To much of the public, economics is arcane at best, unintelligible at worst. Economist Thomas Cargill puts in more effort at explaining the economy to the public than most economists, and he is particularly useful to journalists because he speaks English.
You do a lot of public outreach, talking to reporters and so forth. Is it difficult getting economic concepts across to a generalized audience?
Yes. It’s frustrating. I’m a good teacher, so I know how to explain complicated concepts. And you spend the time to explain things. Whenever, you know, I’m interviewed, I try to provide background information and so forth, and then you see what comes out. Sometimes the quote that’s in the news media or on TV is accurate, but a lot of times it doesn’t get across the point you were trying to make. There’s a tendency to sensationalize, to sort of go for something that’s emotional, something that’s catchy, that sort of thing. So it’s really frustrating.
How about when you’re talking to community groups, service clubs or whatever? Do their eyes tend to glaze over?
No. Then I don’t have near the problem because I’m communicating personally to the recipient of the information, whereas in the news media, you’re going through the print. And on TV, 30 seconds just goes like a snap of the fingers. You just don’t have enough time to say anything. But when you’re giving a talk—body language, you can sort of pick up the body language of the audience, where you can see things are slipping, and you interject something to bring them up.
Do you think some economists make the problem worse by talking in jargon?
Yes, of course. If you listen to some of the talking heads on CNN or Fox News, they sometimes use that jargon. But I stay away from it because I know the audience, they’re not familiar with that jargon. For example, I don’t say the “federal funds rate;” I talk about short term interest rates.
There’s a character on The West Wing who said economists were put on this earth to make astrologers look good.
That’s a pretty condescending remark, and economists are the butt of a lot of jokes for that reason, and I think what it is, it reflects the [discomfort] of people who do the interviewing because they don’t really have much economic background, and they know it’s a technical area. So for lack of knowledge on their part, it’s easier to make fun of the person. … Alan Greenspan, there’s a story—I don’t know if it’s true. He was famous for saying a lot but not saying anything, and one time he gave congressional testimony, and a congressman said, “Governor Greenspan, thank you for your testimony, it was very, very clear.” And Greenspan said, “If it was clear to you, then you didn’t understand what I was saying.”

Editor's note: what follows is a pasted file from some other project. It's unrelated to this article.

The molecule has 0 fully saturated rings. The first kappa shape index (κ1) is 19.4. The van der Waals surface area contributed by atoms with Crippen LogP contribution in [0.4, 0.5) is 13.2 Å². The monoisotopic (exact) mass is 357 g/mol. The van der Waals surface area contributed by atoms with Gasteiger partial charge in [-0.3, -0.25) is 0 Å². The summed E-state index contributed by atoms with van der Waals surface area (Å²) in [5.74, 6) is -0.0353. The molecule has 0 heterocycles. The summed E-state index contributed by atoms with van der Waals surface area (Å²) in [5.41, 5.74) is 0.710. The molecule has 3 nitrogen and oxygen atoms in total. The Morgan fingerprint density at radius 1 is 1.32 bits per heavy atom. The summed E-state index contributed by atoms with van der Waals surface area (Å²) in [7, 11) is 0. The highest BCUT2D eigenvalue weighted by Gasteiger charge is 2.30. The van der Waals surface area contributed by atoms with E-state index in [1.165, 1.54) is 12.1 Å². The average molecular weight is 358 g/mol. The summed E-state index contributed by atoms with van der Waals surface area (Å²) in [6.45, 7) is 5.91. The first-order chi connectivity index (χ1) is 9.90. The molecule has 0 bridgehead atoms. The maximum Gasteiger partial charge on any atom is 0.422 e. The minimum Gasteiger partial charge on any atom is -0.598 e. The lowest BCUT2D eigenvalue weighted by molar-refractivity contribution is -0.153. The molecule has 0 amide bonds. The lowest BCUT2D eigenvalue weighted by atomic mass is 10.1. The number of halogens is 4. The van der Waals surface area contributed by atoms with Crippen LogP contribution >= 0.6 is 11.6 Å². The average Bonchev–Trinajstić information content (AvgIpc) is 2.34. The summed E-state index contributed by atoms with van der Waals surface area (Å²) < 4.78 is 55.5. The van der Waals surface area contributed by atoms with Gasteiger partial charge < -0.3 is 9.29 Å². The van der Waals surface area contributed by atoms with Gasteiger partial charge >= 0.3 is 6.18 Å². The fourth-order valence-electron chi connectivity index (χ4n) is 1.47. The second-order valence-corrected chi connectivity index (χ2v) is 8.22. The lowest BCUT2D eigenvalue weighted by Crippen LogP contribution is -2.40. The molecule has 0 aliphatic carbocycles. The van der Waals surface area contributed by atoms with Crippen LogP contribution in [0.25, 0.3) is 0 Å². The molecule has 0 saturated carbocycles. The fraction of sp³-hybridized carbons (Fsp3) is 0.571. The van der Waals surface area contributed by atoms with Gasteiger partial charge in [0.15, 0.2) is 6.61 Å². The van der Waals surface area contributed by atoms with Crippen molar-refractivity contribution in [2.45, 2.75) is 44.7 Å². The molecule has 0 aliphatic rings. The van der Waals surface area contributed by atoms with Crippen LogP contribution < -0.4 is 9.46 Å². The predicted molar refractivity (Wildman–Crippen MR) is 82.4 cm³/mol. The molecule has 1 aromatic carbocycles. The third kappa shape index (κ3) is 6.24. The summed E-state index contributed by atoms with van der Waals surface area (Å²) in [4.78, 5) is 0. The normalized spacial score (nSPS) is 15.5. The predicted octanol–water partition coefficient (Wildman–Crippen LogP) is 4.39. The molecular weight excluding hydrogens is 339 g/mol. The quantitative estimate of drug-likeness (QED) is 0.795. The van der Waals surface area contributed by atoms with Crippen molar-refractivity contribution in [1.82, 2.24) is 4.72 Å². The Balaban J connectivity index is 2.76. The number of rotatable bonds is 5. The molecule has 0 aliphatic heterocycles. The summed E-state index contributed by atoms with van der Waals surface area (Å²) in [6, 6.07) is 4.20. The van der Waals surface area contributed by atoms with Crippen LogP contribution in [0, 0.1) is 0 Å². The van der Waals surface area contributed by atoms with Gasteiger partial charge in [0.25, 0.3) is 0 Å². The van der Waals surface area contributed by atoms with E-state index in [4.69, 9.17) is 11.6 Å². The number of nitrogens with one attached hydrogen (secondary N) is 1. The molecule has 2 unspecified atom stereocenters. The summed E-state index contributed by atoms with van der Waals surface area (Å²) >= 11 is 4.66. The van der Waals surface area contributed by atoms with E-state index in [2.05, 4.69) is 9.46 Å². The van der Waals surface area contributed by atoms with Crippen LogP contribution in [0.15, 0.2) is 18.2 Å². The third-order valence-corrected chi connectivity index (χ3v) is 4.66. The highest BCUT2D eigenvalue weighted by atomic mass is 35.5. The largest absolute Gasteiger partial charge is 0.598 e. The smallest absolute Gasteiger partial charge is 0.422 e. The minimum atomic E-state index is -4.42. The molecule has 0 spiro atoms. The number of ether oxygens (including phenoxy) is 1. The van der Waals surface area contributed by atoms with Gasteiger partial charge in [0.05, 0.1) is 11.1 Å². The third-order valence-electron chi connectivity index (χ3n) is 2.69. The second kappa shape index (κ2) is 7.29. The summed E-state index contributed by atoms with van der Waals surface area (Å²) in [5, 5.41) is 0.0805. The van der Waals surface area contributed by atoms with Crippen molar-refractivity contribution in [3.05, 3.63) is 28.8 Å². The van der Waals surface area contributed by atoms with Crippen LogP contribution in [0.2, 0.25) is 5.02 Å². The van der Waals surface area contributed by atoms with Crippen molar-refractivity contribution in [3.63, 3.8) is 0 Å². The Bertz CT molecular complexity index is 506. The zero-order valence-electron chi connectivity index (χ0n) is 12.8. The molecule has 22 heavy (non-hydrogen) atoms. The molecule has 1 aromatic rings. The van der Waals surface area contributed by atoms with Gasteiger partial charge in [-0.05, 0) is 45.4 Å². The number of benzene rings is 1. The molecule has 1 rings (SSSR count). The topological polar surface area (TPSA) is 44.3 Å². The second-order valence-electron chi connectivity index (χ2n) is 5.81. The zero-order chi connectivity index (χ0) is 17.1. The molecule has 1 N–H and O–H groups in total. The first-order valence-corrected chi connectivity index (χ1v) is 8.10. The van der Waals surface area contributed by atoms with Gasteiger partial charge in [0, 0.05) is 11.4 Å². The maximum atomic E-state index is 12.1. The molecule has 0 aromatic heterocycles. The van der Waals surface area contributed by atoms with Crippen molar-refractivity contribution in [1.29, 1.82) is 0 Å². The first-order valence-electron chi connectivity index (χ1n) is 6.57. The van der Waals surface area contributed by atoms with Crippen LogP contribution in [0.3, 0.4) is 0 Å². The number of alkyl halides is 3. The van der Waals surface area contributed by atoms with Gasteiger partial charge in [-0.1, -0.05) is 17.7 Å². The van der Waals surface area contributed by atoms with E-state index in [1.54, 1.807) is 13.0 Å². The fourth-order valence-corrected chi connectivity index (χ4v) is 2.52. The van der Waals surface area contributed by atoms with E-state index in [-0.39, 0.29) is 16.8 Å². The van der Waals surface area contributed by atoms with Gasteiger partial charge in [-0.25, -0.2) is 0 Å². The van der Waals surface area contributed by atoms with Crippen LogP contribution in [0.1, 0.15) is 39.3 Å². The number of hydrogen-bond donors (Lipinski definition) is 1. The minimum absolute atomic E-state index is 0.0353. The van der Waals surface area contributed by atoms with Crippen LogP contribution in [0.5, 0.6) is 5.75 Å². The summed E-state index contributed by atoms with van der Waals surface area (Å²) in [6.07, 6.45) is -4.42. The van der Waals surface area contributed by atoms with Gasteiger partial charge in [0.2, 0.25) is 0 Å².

How should the public respond if economist A says a year from now things are going to be great and economist B says it’s going to be an economic disaster?
Generally, you don’t get that extreme of a view, but let’s say you did. What the public has to understand is economics is not an exact science. In fact, most economists don’t like to do forecasting. The only reason we do it is because people ask us to do it or pay us to do it.
One of our columnists this week is writing about economists in the mid-1800s experimenting with measuring happiness [see page 8].
Actually, it was 1789—Jeremy Bentham. I can’t remember the exact title of his book [Principles of Morals and Legislation]. … He developed what he called a felicific calculus—the calculus of happiness. It was an effort to measure pain and pleasure. … Economists by and large have rejected that. … There is a legal concept called Hedonic damages, where certain people claim they can measure the value of life. But the bottom line is, it’s junk science, and the only people who push it are plaintiff economists trying to get big numbers in the courtroom because you’re walking in there claiming you can do something that most economists say you can’t do. The underlying model is unreliable.